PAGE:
Face Masks and Me

I was a proponent of wearing face masks everywhere during the height of the pandemic. Today, I’m still on the side of donning one in crowded indoor spaces.

Here in Arizona, I have become recognizable because I’m one of the very few people who continues to wear a mask. I was in line at the grocery store and a stranger asked me if I had worked out that morning. He could see the quizzical look in my eyes above the bridge of the mask. He explained that he usually sees me at the gym but missed me this particular morning.

When I go to see plays at the theater, I buy tickets, when possible, for the one day when masks are required. If I go on days when masks are not required, I stand out as odd in wearing a mask. I feel some sense of the recognition of my right to wear a mask when the recording before the play begins: In addition to providing the usual information about exits and such, this recording now also includes a request that patrons respect those of us who choose to wear a mask.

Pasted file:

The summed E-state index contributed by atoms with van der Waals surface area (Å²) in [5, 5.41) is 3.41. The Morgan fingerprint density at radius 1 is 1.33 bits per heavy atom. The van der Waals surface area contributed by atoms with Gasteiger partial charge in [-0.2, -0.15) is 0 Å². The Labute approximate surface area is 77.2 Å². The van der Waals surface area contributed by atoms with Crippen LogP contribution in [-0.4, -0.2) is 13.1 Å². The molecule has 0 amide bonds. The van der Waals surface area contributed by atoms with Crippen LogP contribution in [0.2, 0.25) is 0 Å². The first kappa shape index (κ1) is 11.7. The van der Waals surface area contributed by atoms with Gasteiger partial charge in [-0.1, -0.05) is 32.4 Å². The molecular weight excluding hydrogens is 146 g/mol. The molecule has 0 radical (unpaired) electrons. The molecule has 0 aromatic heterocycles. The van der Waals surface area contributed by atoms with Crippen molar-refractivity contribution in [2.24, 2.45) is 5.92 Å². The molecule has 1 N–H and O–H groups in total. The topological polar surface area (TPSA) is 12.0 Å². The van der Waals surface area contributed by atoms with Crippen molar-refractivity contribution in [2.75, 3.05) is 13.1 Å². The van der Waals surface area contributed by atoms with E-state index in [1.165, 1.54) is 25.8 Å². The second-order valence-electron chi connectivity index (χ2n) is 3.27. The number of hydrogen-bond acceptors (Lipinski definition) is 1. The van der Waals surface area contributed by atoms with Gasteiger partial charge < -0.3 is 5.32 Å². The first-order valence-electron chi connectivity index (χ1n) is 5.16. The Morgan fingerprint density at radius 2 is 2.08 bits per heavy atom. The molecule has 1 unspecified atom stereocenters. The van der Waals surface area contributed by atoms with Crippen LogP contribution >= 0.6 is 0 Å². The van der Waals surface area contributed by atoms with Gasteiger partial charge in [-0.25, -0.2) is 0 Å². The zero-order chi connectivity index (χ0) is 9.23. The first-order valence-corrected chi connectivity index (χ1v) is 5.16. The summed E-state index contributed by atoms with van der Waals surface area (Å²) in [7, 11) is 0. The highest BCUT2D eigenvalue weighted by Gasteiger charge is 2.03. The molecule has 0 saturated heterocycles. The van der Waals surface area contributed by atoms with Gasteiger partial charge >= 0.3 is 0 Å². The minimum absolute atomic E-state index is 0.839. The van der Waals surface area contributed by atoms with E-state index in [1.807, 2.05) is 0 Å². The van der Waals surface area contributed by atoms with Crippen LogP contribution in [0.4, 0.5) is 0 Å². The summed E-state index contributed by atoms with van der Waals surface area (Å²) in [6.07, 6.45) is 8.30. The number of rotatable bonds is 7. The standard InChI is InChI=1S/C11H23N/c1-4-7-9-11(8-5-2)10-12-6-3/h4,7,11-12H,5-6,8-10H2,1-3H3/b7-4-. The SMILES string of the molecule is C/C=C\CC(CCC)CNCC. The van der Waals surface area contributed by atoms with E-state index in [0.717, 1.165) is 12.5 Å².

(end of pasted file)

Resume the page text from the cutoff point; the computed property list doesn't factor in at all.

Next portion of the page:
The recent dueling research reports on whether masks are effective in protecting one from a swarm of viruses have given me pause about my decision to defiantly continue to wear a mask. In fact, the reports may be giving me an excuse to stop wearing a mask as often as I currently do.